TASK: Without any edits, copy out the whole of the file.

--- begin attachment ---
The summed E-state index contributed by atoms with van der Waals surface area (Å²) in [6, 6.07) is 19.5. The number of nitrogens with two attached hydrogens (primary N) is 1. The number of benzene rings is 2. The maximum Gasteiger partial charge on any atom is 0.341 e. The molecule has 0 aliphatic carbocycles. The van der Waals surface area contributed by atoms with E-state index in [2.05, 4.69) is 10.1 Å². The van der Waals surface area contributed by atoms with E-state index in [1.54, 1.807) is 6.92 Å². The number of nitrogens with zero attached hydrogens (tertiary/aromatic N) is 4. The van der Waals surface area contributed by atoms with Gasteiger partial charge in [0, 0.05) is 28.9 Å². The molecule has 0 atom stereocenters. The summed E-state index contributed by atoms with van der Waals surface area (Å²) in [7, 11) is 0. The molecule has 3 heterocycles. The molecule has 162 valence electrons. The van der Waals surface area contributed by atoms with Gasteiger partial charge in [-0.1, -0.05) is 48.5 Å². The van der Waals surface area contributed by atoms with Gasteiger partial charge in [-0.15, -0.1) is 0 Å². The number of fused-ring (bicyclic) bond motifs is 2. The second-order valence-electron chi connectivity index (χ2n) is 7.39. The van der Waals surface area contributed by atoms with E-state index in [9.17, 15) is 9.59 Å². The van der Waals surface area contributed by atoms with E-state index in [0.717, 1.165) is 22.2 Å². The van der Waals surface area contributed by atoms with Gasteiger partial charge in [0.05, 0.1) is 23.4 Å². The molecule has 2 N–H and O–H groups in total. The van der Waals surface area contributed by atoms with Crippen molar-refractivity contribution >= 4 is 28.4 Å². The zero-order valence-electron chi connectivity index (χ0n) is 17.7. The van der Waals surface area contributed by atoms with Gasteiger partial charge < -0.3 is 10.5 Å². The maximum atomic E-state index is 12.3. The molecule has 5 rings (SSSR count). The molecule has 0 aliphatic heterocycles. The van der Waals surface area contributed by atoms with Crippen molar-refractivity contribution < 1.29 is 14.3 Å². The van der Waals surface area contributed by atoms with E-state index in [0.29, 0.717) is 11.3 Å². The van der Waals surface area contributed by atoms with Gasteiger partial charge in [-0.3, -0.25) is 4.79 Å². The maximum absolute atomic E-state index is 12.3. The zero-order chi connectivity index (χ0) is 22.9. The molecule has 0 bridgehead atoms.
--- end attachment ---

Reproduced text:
The summed E-state index contributed by atoms with van der Waals surface area (Å²) in [6, 6.07) is 19.5. The number of nitrogens with two attached hydrogens (primary N) is 1. The number of benzene rings is 2. The maximum Gasteiger partial charge on any atom is 0.341 e. The molecule has 0 aliphatic carbocycles. The van der Waals surface area contributed by atoms with E-state index in [2.05, 4.69) is 10.1 Å². The van der Waals surface area contributed by atoms with E-state index in [1.54, 1.807) is 6.92 Å². The number of nitrogens with zero attached hydrogens (tertiary/aromatic N) is 4. The van der Waals surface area contributed by atoms with Gasteiger partial charge in [0, 0.05) is 28.9 Å². The molecule has 0 atom stereocenters. The summed E-state index contributed by atoms with van der Waals surface area (Å²) in [7, 11) is 0. The molecule has 3 heterocycles. The molecule has 162 valence electrons. The van der Waals surface area contributed by atoms with Gasteiger partial charge in [-0.1, -0.05) is 48.5 Å². The van der Waals surface area contributed by atoms with Gasteiger partial charge in [-0.15, -0.1) is 0 Å². The number of fused-ring (bicyclic) bond motifs is 2. The second-order valence-electron chi connectivity index (χ2n) is 7.39. The van der Waals surface area contributed by atoms with E-state index in [9.17, 15) is 9.59 Å². The van der Waals surface area contributed by atoms with E-state index in [0.717, 1.165) is 22.2 Å². The van der Waals surface area contributed by atoms with Gasteiger partial charge in [0.05, 0.1) is 23.4 Å². The molecule has 2 N–H and O–H groups in total. The van der Waals surface area contributed by atoms with Crippen molar-refractivity contribution >= 4 is 28.4 Å². The zero-order valence-electron chi connectivity index (χ0n) is 17.7. The van der Waals surface area contributed by atoms with Gasteiger partial charge < -0.3 is 10.5 Å². The maximum atomic E-state index is 12.3. The molecule has 5 rings (SSSR count). The molecule has 0 aliphatic heterocycles. The van der Waals surface area contributed by atoms with Crippen molar-refractivity contribution < 1.29 is 14.3 Å². The van der Waals surface area contributed by atoms with E-state index in [0.29, 0.717) is 11.3 Å². The van der Waals surface area contributed by atoms with Gasteiger partial charge in [-0.3, -0.25) is 4.79 Å². The maximum absolute atomic E-state index is 12.3. The zero-order chi connectivity index (χ0) is 22.9. The molecule has 0 bridgehead atoms.